My mother OB”M told me that sometime in the late 1930’s she went to a Zionist meeting in Boston. I found this revelation intriguing. So, I followed up by asking how involved she got. ‘Oh, no, I never went back.’ When I pushed to find out why, she informed me that they asked every attendee to join the Socialist Party. My mother wanted nothing to do with Communists.
I’m not sure what this means, but I have theory. To second generation Americans, the idea of a Jewish homeland meant America.
Israel was foreign and exotic. America was home, and full of promise. Jews were too busy trying to survive the Great Depression to think about far-fetched dreams across the ocean. It was fine to put pennies in the blue JNF box, but not to actively get involved.
That changed after WW2. Many, especially those who had served, felt ready to flex their muscles and check books on the Zionist Dream. Many Jews, my mom, too, were exhilarated by the UN vote at Lake Success out on Long Island, NY. Even the name sounded propitious.
Then there were visits from Israeli politicians (most famously Golda Meir raised the equivalent of $750 million) begging for funds to support the fledgling IDF.
American Jewish response was resounding. Cash, military surplus, and flyers rushed to Israel’s aid.
But the response from Jewish organizations was tepid at best. At the Conservative, Jewish Theological Seminary, students put up an Israel flag on Yom Ha’atmaut, 1949. The administration had it taken down.
There was confusion. American Jewish organizations were fighting their own battles, usually against each other. Most American Jews were too busy trying to make it here to worry too much about over there.
There was pride, for sure. I went to afternoon Hebrew school from 1958 through 1964, and we bought our trees (remember those charts with leaves?) and sang Hatikva.
But overall support was weak, at best, throughout the 50’s.
The 50’s were a time of becoming American, and, especially after the Rosenberg trial and executions, no one wanted to be accused of ‘dual loyalties’. It’s sad. Most American Jews missed Israel’s Cinderella story. My parents’ generation was too busy striving for the American Dream. Most missed a much greater miracle.
One exception came on Yom Ha’atzmaut, 1956, Rabbi Soloveitchik delivered his stirring Kol Dodi Dofek, the Voice of My Beloved is Knocking. In which he described six ways in which we were all better off because of the birth of the State of Israel. It’s still very moving.
The Big Six:
First, the knock of the Beloved was heard in the political arena. From the point of view of international relations, no one will deny that the rebirth of the State of Israel, in a political sense, was an almost supernatural occurrence.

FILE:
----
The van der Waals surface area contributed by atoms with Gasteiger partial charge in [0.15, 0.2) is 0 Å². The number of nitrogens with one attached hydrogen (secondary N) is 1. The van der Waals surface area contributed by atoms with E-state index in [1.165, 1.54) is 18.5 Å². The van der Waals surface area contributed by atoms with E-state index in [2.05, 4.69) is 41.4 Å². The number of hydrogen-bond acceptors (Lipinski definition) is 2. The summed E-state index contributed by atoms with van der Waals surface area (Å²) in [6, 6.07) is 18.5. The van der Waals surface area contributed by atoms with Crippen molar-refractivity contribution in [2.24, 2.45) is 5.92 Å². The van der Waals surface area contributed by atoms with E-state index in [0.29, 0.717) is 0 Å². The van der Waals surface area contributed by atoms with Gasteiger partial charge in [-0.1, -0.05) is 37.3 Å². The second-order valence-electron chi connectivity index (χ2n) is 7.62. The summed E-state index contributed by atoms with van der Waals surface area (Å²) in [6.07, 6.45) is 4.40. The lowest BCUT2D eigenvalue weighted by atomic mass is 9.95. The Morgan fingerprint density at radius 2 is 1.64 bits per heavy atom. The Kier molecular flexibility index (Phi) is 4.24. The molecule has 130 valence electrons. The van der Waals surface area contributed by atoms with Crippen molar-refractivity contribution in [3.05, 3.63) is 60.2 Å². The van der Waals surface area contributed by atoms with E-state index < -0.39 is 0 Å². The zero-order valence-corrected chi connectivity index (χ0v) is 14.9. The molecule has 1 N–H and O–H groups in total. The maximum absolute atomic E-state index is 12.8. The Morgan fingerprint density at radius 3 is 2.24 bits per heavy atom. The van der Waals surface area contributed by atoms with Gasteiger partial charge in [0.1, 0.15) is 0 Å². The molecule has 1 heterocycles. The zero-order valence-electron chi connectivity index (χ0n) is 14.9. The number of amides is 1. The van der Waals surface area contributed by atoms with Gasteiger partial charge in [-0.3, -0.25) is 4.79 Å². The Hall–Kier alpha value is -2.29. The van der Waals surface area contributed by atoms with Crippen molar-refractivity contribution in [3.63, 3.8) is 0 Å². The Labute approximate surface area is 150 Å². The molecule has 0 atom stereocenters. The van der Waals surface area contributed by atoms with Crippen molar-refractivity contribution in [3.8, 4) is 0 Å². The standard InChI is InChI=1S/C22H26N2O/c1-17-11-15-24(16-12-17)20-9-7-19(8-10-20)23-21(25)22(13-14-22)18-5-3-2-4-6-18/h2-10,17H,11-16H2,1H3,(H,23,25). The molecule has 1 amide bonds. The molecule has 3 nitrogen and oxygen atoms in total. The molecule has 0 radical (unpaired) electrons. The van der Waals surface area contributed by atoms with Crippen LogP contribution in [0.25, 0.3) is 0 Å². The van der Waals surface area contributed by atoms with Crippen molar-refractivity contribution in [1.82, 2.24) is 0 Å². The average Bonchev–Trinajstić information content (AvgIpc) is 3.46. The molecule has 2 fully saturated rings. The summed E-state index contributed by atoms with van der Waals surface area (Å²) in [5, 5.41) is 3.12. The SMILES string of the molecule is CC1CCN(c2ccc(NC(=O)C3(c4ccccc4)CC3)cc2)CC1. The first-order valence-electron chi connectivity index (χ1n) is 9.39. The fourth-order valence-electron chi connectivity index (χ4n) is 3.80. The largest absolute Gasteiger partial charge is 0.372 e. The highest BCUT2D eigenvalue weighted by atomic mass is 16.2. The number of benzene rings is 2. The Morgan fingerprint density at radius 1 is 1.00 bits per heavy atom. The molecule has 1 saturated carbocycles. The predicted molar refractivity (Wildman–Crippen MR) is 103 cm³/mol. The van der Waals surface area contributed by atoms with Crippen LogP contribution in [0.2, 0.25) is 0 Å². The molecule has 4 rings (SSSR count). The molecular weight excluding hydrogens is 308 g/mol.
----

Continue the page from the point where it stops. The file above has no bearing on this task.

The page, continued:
Second, the knock of the Beloved was heard on the battlefield. The tiny defense forces of Israel defeated the mighty Arab armies. The miracle of “the many delivered into the hands of the few” materialized before our eyes, and an even greater miracle happened!
Third, the Beloved also began to knock on the door of the tent of theology, and possibly this is the strongest beckoning. I have, on several occasions, emphasized in my remarks concerning the Land of Israel that the theological arguments of Christian theologians to the effect that the Holy One has taken away from the Community of Israel its rights to the Land of Israel, and that all of the biblical promises relating to Zion and Jerusalem now refer in an allegorical sense to Christianity and the Christian Church, were all publicly shown to be false, baseless contentions by the establishment of the State of Israel.
Fourth, the Beloved knocks in the heart of the youth which is assimilated and perplexed. The period of hesterpanim in the 1940’s brought confusion among the Jewish masses and especially Jewish youth. Assimilation increased, and the urge to flee from Judaism and the Jewish people reached its apex. Suddenly, the Beloved began to beckon to the hearts of the perplexed, and His beckoning, the establishment of the State of Israel, at least slowed the process of flight.
The fifth knock of the Beloved is perhaps the most important. For the first time in the annals of our exile, Divine Providence has amazed our enemies with the astounding discovery that Jewish blood is not cheap!
The sixth beckoning, of which we should also not lose sight, was heard at the time of the opening of the gates of the Land of Israel. A Jew escaping from an enemy’s land now knows that he can find refuge in the land of his forefathers. This is a new phenomenon in the annals of our history.
God was banging on our collective front door, but in the 50’s, just like the beloved in Shir Hashirim, we were distracted. In the 50’s American Jews fell under the sway of the American Dream. We wanted to be make it there.
Even the ‘56 Sinai Campaign didn’t galvanize apathetic American Jews. A Chabad friend of mine told me that if the miracles of the Six Day War (like taking the Temple Mount) had happened in ‘56, American Jews wouldn’t have reacted like we did a decade later. We weren’t ready.
All that was to change in the 60’s. We’ll save that story for Yom Yerushalyim. However, the words of Rabbi Soloveitchik still resonate and give me chills.
Yom Ha’Atzmaut Sameach!! Happy (but quieter) Independence Day!
Next: Shall We Dance?